The story itself is a tale of the impossible. It's incredibly grim, depressing, heroic, and pathetic. Very descriptive and horrific. Yet, the narrator speaks with an upbeat, cordial tone throughout while describing people literally starving to death and resorting to cannibalism in order to live like he's talking about an adventure story on an exotic island. His voice doesn't adequately capture the desperate nature of the event. The real story is only a small portion of the book. The first part is a detailed manual on how to be a whaler, then the last 3+ hours is the epilogue, aftermath, and life as a whaler in Nantucket. The ordeal is only about 2 hours of the whole book. Pretty disappointed. Watch the movie instead of this audiobook.
The story finished with about 3 hours left and I got bored with the epilogues, afterwords, etc. I finally gave up with about 1 hr 48 minutes left. The reader was ok, but not great.
At times I was pretty into this book, but before you buy it, just know the story is really about 5 hours. After 5 hours the story of the Essex is done, people who died are dead and people that survived are still living. Then there are three hours left over to talk what happened to the survivors..... You could have done that in 30 min tops. Buy it but don't feel bad to end it after 5 hours.
Great story of some tough dudes. Shows the lengths people will go to survive and provide for their families.
What an amazing account of the whalers of the Essex! I almost felt like I was there, but am most grateful I wasn't! Not only did I feel I enter erred that period of history, I came to really care about these men and their incredible struggle.....and also had sympathy for whales. The incredible perseverance and indomitable will so often shown was awe-inspiring even while the grim, feral nature this also took was appalling. It raises interesting moral questions, too.
The narrator was quite good, which is a necessity because even an excellent audiobook on a variety of levels will be sunk by an annoying narrator..and probably faster than the Essex was.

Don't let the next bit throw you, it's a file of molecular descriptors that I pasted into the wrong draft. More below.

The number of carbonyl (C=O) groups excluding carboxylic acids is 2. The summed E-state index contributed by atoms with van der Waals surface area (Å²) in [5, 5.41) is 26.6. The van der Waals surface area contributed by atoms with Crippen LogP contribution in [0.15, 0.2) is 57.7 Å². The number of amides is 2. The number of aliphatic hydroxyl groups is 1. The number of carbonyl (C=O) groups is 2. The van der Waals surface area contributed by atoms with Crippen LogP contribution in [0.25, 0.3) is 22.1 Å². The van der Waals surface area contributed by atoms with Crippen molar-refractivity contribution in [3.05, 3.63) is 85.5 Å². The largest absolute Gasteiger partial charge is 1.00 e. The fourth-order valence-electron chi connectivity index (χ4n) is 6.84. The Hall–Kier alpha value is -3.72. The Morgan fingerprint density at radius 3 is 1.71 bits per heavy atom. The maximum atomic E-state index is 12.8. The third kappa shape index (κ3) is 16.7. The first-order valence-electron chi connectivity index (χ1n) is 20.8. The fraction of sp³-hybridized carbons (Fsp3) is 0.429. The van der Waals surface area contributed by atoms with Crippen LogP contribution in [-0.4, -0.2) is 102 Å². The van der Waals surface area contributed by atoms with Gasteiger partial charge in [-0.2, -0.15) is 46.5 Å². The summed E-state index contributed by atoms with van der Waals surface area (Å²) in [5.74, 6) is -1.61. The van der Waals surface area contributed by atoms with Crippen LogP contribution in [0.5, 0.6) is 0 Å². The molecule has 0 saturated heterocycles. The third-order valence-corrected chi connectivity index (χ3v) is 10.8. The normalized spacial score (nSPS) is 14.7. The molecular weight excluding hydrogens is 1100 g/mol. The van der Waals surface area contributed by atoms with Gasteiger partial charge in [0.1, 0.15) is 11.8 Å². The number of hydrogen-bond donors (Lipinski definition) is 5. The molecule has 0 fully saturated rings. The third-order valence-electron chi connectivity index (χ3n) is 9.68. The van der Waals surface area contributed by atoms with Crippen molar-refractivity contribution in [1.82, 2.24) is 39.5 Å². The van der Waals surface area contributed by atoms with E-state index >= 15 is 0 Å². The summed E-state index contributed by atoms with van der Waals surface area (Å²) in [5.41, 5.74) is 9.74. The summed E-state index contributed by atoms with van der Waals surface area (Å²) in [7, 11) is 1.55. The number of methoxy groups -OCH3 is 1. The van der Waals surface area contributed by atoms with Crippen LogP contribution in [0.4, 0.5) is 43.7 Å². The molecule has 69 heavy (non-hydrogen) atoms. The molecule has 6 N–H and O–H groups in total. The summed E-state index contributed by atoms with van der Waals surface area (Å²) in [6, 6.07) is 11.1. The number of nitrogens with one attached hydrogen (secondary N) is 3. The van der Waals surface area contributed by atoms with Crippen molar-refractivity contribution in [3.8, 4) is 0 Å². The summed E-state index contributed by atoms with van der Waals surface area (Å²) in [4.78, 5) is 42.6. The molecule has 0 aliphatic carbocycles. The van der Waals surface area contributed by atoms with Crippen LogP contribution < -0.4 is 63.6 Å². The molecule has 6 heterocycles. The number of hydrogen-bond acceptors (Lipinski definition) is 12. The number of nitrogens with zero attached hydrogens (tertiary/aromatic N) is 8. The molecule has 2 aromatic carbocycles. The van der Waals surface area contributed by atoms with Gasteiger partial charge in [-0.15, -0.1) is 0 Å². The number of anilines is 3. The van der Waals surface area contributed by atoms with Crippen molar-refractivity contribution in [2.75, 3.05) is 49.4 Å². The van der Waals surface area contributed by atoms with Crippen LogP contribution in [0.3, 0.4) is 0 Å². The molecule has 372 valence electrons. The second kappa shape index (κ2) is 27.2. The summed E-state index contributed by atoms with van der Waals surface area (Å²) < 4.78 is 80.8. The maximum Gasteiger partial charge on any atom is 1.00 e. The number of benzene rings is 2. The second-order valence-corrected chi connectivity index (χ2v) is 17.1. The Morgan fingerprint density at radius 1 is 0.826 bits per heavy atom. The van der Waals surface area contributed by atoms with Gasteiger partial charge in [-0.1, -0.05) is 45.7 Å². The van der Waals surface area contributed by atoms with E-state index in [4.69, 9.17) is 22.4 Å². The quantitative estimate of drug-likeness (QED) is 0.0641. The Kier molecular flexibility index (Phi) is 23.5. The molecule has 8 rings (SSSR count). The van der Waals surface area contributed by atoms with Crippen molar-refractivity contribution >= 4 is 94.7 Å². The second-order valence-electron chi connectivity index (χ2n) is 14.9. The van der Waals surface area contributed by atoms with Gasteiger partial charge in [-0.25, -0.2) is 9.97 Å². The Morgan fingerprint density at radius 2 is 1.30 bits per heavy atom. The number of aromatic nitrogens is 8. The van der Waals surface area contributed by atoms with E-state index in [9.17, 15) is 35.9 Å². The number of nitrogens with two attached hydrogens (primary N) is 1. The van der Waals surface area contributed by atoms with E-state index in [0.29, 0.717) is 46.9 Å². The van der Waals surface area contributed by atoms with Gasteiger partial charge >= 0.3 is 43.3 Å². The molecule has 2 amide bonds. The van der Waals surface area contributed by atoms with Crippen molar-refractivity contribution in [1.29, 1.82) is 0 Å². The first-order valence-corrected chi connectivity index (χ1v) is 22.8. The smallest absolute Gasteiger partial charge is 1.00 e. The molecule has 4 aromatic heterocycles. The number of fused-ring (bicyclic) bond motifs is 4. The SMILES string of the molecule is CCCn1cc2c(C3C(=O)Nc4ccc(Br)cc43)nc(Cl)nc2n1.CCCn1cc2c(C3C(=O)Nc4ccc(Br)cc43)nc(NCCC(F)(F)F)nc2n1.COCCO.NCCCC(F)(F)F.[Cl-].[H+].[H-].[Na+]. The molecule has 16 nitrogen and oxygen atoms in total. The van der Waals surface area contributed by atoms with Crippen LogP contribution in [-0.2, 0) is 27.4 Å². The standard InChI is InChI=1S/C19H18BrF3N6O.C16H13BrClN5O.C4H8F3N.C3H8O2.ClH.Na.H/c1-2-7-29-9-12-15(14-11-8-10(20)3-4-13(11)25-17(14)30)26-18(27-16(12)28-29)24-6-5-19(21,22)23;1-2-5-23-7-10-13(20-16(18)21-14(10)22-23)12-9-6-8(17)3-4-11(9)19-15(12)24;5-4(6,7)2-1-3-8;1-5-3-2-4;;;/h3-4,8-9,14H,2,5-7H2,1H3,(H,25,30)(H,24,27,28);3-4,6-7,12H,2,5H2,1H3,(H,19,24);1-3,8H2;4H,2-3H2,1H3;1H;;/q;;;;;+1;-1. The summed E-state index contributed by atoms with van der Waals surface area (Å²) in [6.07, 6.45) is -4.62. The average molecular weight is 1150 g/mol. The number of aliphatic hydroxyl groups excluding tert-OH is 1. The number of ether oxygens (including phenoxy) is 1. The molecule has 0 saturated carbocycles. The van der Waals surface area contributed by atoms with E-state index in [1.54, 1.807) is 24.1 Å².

As an aside, Philbrick's Mayflower was equally excellent, if not a bit better.
Wonderful narration. Amazing story. Highly recommended. I vote: listen to this after reading Moby Dick, since most of the action takes place after the whale attack - the place where Moby Dick ends- this book is a sort of coda to that story. High marks all around. Can't wait to see the Ron Howard movie. (Although, I'd wager he doesn't quite go into all the gory detail. Note: don't listen to parts of this audiobook while eating anything but vegan food.)
The audiobook was supposed to be over 10 hours. Instead it was barely 8, and full of audio glitches, with strange voice and pacing issues, chapters that abruptly cut off mid-narrative (and sometimes mid-sentence), and missing material. Heck, the final word of the narrator's "This has been a [X Publisher] Audio production" is cut off half-way through. A real shame, since the book itself is really gripping! Or at least, what i heard of it was...
...Character? They really need to stop auto-generating these questions.
...This was clearly a "form" question, since this question has nothing to do with the book.
I would have restored the 2 hours apparently cut haphazardly out of this glitch-filled version of the audiobook.
I expect better from Audible.com.